Hey Manatees …
BUMMER MAN! No video feed today (Thursday).
I’m sorry. Shelby, who works for Earthwatch, has been working all week to keep the internet open and make sure our conferences go off without a hitch. It is practically an impossible task to master. We tested the video feed early in the morning and “thought” it was working. Then when it didn’t pop up at 1:30 we tried everything. Shelby switched cameras, rebooted, etc etc. Alas, to no avail.
The reason it didn’t work is the same reason we can’t send LOTS of pictures or videos… limited band width. I had several things to show you, a point intercept grid, mature and immature conch, fossilized maze coral, stubby finger coral, and a very special buoy.
I had a shoe to show you as well. After our trip to the San Salvador lighthouse this morning, we picked our way downhill to a cavern (many inlets and exits) on a poorly maintained trail through a dense thicket of burrs, limestone scrabble and slippery sand. An overtly friendly black-on-brown dog of mixed island heritage had accompanied us on our sojourn down from the lighthouse, through the brush and scrub to the cavern. He seemed to be quite fond of sniffing at my heels in particular, but he was none too troublesome – or so I thought at the time. When we reached the hole in the ground that served as the cavern entrance, nervous chatter accompanied our wetsuit squeeze–in tug-on dance in swim trunk underwear in the underbrush perilously exposing parts of our anatomy to an even more dense thicket of cactus, prickle bush and plants I can’t begin to identify. The pooch sat patient and attentive between our eleven piles of clothes and gear, eying each of us in turn as we carefully descended an old and somewhat rusty ladder into the cavern for some wet spelunking.
One after another we slipped over some slick rock, slid derrieres over limestone ledges, and stepped into waist deep water, bumping and banging our heads until we became used to ducking at the appropriate time. We waded knee, then waist, then neck, then chin deep through a narrowing one hundred foot long tube. Entering a cave (an underground room with only one way in or out) we found ourselves squatting in sea water – surprisingly discovering that were submerged sea level. I found a single thin colorless spine of a sponge about 4cm in height below the salt water’s surface. The only other life was two frisky snub-nosed flower bats- we think. We flickered our flashlights over the limestone formations, marveled at the time-formed twists and turns of leeching and trickling, and simply mellowed in the moment. Then, in a quieter softly different mood we returned one at a time back to the surface.
Upon exiting, I immediately noticed that one of my shoes was missing. I didn’t even search, so apparent was the crime, so obvious the culprit. Shoes don’t just walk or in the case of a solitary victim - hop away on their own. I could account for all of my fellow spelunkers, their alibis were apparent. It was obvious just who – should I say “what” absconded with my foot apparel. While this seeming misdemeanor delighted the others and was a source of poor puns and amusement, I on the other hand found no adventure in the predicament and was unwilling to see the humor in the perpetration of such a blatantly premeditated caper. As all the rest of the aquatic spelunkers donned their dry clothes and shoes I had to choose between wetsuit and dive booties or a long up and down hill hop. As you may be aware, dive booties fill with water while immersed and only empty when you remove them. So I slipped and sloshed from the lowest depths of the island back to the lighthouse atop the highest hill in San Salvador along with my dry- footed friends, spicing my vernacular with each foot gouge all the while considering an extensive menu of potential repercussions should we apprehend the canine criminal.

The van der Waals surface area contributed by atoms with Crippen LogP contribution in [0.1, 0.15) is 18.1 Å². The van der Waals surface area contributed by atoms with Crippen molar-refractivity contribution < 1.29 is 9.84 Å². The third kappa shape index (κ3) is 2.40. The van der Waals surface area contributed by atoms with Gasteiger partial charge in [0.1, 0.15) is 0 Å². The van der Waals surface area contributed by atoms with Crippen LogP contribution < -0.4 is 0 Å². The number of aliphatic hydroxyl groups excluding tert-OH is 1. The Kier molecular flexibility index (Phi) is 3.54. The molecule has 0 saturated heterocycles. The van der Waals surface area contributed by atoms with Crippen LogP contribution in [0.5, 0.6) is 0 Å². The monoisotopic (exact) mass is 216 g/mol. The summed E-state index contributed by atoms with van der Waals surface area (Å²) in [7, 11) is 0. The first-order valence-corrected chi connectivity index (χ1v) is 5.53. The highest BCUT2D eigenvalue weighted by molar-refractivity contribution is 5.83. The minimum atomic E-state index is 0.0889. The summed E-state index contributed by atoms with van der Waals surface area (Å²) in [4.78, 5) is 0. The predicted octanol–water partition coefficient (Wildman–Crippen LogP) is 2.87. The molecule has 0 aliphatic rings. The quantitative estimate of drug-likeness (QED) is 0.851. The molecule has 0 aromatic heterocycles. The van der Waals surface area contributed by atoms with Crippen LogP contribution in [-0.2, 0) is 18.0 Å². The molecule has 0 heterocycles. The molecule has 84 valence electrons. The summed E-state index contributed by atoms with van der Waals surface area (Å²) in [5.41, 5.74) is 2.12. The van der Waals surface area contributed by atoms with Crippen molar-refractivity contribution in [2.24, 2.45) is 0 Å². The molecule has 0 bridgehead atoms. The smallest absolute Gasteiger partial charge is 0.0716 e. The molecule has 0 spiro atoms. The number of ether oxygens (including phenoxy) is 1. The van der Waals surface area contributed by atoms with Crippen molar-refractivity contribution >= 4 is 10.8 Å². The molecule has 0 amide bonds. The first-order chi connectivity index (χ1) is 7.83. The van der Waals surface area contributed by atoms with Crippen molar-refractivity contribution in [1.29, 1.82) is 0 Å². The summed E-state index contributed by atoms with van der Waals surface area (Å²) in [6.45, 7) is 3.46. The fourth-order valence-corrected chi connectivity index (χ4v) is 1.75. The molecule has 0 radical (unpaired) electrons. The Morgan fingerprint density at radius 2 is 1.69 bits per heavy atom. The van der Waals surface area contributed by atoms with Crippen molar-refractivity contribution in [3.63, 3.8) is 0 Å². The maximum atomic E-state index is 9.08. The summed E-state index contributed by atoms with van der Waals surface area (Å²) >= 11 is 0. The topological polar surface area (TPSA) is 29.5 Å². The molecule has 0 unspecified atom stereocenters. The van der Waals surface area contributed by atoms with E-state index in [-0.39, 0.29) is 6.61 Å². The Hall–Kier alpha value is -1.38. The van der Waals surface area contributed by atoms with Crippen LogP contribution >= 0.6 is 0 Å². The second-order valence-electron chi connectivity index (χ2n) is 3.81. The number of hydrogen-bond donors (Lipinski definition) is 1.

When we stepped through the open gateway cut in the gray stone wall surrounding the lighthouse the culprit was spied prancing no less around the base of the lighthouse. I approached the suspect in question. His tail swished side to side in faux innocence. Other members of our party fanned out across the hilltop, some in search of the missing Merrels and some to cut-off any dash for escape. Not surprisingly evidence from other canine capers was discovered left and right scattered conveniently about the lighthouse lawn. It seems my case was simply another in a long life of crime - a serial foot felony. As I confronted the cunning canine culprit, I noticed that his posture portrayed remorse, his head turned contritely aside. Yet, a certain twinkle in his eye remained and a slight sly curve in his smile couldn’t be truly concealed. It was obvious he was not about to truly give up his felonious ways. He bowed his head for a scratch behind the ear, and politely rolled over for a belly rub. All the hikers lined up to pay him a petting homage and goodbye.
He sat stoic at the door to the white lighthouse as I took back my purloined property, placed it once again on my foot, bid him well with an ear-scratch and a pat, and headed back to the truck for my ride home. I turned one last time to bid farewell but he had slipped from sight. I took his smile with me as I left.
When you visit the San Salvador light house in the middle of the island in the middle of the ocean in the middle of practically nowhere…and then decide to visit the cave far below, watch your step. There resides a four-footed brown-eyed character just waiting to play you for some island soul.